i'd also use BCX or CCX for a bit of splash proofing and cheaper materials (who cares what the inside looks like unless your'e gonna do the thing outa solid panels.... which are pretty....)


Top
 Profile  
 
 Post subject: Re: Wood Joinery
PostPosted: Mon Mar 02, 2009 1:50 pm 
Offline
User avatar

Joined: Wed Jan 28, 2009 9:53 am
Posts: 928
Location: Eagan, MN
acronym assistance needed

_________________
my workplace blog
my builder blog
my personal blog


Top
 Profile  
 
 Post subject: Re: Wood Joinery
PostPosted: Mon Mar 02, 2009 2:03 pm 
Offline
User avatar

Joined: Wed Jan 14, 2009 10:06 am
Posts: 1219
Location: NE Minneapolis
BCX and CCX are grade of plywood.

the first two letters denote the grade of the exterior surfaces and the x means the exterior gets a coat of glue too, and in function gives it some abrasion, and mild water resistance.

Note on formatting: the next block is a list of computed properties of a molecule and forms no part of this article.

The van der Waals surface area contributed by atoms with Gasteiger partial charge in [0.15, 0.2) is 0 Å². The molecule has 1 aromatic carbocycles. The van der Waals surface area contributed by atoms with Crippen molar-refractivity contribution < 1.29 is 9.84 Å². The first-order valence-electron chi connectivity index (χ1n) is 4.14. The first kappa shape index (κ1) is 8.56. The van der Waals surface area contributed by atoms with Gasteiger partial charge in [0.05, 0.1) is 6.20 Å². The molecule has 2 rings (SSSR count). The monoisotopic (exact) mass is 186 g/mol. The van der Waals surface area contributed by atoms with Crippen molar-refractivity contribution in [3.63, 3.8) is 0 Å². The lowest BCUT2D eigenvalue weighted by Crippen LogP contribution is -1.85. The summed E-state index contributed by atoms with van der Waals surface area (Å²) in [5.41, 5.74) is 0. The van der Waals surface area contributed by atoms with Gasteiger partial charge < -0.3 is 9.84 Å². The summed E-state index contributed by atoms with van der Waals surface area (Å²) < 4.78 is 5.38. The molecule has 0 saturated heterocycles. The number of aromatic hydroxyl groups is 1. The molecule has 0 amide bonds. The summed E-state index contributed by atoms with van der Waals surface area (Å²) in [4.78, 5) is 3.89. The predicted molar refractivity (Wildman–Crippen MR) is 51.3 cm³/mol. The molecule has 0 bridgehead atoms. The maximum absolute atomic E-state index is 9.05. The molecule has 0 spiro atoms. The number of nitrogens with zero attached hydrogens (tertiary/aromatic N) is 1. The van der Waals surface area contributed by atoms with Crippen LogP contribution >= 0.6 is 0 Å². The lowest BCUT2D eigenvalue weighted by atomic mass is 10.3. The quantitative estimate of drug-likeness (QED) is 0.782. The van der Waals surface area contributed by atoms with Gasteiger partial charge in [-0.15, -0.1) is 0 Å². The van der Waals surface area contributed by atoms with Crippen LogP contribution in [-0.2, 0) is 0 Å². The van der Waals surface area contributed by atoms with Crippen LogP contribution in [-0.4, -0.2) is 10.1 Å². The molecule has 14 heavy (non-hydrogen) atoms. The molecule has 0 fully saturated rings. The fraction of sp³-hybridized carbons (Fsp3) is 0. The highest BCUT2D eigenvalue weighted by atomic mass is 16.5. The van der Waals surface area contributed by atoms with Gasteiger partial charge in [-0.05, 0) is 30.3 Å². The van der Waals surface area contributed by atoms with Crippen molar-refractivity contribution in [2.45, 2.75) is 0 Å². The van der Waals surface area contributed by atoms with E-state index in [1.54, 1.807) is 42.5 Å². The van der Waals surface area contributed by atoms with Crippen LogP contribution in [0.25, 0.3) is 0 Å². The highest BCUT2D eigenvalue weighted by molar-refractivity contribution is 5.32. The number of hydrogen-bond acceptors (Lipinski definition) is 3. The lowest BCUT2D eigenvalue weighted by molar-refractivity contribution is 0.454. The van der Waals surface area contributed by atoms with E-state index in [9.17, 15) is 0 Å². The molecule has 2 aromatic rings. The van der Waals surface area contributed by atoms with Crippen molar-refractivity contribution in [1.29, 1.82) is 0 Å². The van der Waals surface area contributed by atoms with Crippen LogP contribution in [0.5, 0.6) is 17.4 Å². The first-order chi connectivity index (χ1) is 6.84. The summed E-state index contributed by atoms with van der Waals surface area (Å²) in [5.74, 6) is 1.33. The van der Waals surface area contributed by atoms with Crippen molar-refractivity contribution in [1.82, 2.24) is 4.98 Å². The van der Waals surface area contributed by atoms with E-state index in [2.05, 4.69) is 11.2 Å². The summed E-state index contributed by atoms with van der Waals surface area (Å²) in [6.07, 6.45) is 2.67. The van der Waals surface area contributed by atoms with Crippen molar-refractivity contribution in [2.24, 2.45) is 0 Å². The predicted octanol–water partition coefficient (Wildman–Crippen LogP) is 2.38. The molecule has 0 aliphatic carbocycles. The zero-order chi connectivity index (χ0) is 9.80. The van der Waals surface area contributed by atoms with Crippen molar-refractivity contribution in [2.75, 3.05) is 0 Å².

CDX is typical sub floor.

iirc:
grade D includes cracks, voids and open knots
grade C has no voids and filled knots (fill, sand and paint for pretty, paint for rough look)
grade B is smooth but aesthetic problems (sand and paint for pretty)
grade A is clear (stain/varnish for pretty)

since the crates aren't too tall, and rely on even bottle height for stacking 1x8 may make for very pretty cases, although that may be pricier than plywood.


Top
 Profile  
 
Display posts from previous:  Sort by  
Post new topic Reply to topic  [ 18 posts ]  Go to page 1, 2  Next

All times are UTC - 6 hours


Who is online

Users browsing this forum: No registered users and 2 guests


You cannot post new topics in this forum
You cannot reply to topics in this forum
You cannot edit your posts in this forum
You cannot delete your posts in this forum
You cannot post attachments in this forum

Search for:
Jump to:  
cron
Powered by phpBB © 2000, 2002, 2005, 2007 phpBB Group
Template made by DEVPPL Flash Games